June 5, 2013 § 1 Comment

The COA case of Gordon v. Gordon, decided May 21, 2013, is the latest in that ever-growing body of jurisprudence that I refer to as “Zombie Law” (hereinafter “ZL”). These are cases that appear to have been laid to their final rest by the chancellor’s ruling, often with the full agreement of both parties, only to have them rise from their grave later via post-judgment issues and appeals.

Wanda and Charles Gordon entered into a statutory consent to divorce agreeing that the one issue for adjudication by the court was, “Whether or not [Charles] is entitled to receive money from [Wanda].” The COA opinion also states that the crux of the dispute was whether Wanda had misappropriated some $46,000 of marital funds, although it is unclear from the opinion whether that issue was expressly set out in the consent.

The chancellor heard the testimony on November 8, 2004, and concluded that there was inadequate information upon which to base an adjudication regarding the contested issue. On December 17, 2004, he entered a judgment that the trial be continued to a later date for more substantial evidence on the contested issue, and he said that he would ” … go ahead and grant the divorce …, just so that [Charles and Wanda] can get that out of the way.” The judgment stated that the chancellor would retain “jurisdiction to adjudicate those matters pertaining to the division of property and support and maintenance of the one remaining minor child of the parties” [Emphasis added]. The latter language was not included in the original consent.

On January 31, 2005, Wanda filed a motion to set aside the divorce judgment. The hearing on the motion was not held until November 16, 2010. The chancellor did set aside the divorce, and, in response to Charles’s motion to reinstate it, said that he would if Charles would withdraw his claim for the $46,000, which he did, at which point the chancellor entered his judgment of divorce nunc pro tunc to December 17, 2004.    

Wanda appealed, claiming that the chancellor erred by not dividing the marital estate, including military retirement, and adjudicating child support and custody. The COA affirmed.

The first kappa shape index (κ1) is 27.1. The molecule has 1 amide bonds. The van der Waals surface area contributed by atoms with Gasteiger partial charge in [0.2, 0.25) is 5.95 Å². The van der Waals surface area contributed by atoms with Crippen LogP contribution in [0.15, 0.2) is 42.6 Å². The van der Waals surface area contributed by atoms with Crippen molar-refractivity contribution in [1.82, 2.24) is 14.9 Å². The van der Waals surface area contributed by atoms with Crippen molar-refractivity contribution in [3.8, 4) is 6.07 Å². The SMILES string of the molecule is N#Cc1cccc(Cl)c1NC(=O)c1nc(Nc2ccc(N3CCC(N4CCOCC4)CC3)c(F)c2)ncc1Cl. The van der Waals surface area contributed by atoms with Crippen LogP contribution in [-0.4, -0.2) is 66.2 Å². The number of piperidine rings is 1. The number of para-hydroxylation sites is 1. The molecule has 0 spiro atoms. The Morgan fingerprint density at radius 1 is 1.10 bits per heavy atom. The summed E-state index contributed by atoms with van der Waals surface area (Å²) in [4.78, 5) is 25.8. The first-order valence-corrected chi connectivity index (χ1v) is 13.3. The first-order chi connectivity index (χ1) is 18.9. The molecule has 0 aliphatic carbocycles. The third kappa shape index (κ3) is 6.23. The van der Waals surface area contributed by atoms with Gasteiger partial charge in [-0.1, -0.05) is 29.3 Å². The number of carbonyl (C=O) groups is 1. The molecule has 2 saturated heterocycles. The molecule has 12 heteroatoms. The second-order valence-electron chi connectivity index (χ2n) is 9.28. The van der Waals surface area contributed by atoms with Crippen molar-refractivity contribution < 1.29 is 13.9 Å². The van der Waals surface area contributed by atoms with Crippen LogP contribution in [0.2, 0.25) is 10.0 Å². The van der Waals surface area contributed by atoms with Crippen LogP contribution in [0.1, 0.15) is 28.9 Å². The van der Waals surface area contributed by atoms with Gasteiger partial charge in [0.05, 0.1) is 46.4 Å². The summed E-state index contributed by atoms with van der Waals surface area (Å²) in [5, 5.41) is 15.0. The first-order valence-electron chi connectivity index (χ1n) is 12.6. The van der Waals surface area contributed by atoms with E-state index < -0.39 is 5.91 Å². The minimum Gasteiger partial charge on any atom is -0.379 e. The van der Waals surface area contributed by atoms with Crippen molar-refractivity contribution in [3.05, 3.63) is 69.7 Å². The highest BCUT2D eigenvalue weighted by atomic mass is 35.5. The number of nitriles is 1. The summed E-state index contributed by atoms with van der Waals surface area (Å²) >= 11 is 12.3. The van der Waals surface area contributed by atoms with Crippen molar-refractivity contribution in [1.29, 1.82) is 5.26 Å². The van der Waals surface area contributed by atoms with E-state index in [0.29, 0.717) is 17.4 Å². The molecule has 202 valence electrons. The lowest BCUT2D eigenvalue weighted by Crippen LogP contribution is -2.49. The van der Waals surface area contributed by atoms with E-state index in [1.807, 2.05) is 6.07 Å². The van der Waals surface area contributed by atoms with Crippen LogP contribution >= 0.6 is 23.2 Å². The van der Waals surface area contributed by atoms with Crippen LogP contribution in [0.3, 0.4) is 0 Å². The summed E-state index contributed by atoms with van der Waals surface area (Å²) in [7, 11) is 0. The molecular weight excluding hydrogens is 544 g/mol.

Here are a few points from the opinion:

  • Wanda’s argument rests heavily on the language of the consent statute, MCA 93-5-2, which states that “No divorce shall be granted … until all matters involving custody and maintenance of any child of that marriage and property rights between the parties raised by the pleadings have been adjudicated by the court …” She took the position that the chancellor had to address those statutory issues before adjudicating the divorce. The COA did not buy her argument. Notice the language of the statute, ” … raised by the pleadings …” In context, that would appear to apply to the consent, since the consent supplants the original pleadings. But be aware that the MSSC in McNeese v. McNeese, handed down April 25, 2013, held in yet another ZL case that, “The consent agreement at issue is not a motion, pleading, or a consent judgment …” Not sure how those two principles fit together, but in this case the COA did not agree with Wanda’s position.
  • The chancellor was right to set aside the divorce. The statute clearly states that no divorce may be granted until all of the contested issues have been adjudicated.
  • Wanda also claimed that the chancellor was in error in not ordering Charles to pay child support for her great-nephew, of whom she had custody per a S. Carolina judgment. Three guesses how that turned out.
  • I applaud the chancellor for refusing to go ahead and adjudicate the contested issue on scant, insufficient evidence.

If you want the chancellor to address a particular issue via consent, be sure that the statement of the contested issue clearly states what the judge is expected to decide. I am not convinced that the language, “Whether or not [Charles] is entitled to receive money from [Wanda]” does the job.

And a final lesson from this latest ZL case: It’s never over any more until it’s over, and even then it may not yet be over. The days of parties and lawyers sticking to their agreements and being held bound by them is sadly past, now merely a quaint reminder of the past like buggy whips and quill pens.

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  • kenton mcneese says:

    Interesting observation regarding my case which is up for reconsideration, McNeese v. McNeese. Within my argument for reconsideration, it does refer to the statute indicating that the ID consent agreement is a pleading as it presents matters to the court based upon the “pleading” within the ID consent agreement. It is also a motion, requesting the court to take action in the matter, after an agreement has been reached to deal with the “pleadings” of both parties together. Lastly, the MSSC failed to apply the fact that all “papers” shall be signed by attorneys also. Papers are described in MRCP rule 7. Clearly, the ID consent agreement is a “paper”, but also meets the legal definitions of a “pleading” as well as a “motion”. I would refer specifically to MRCP 7 (b) (2) referencing Motions and other papers. Thanks for your insight and contemplations of application of law, as well as the confusion that comes along with it, for the lay person, as well as legal professionals.

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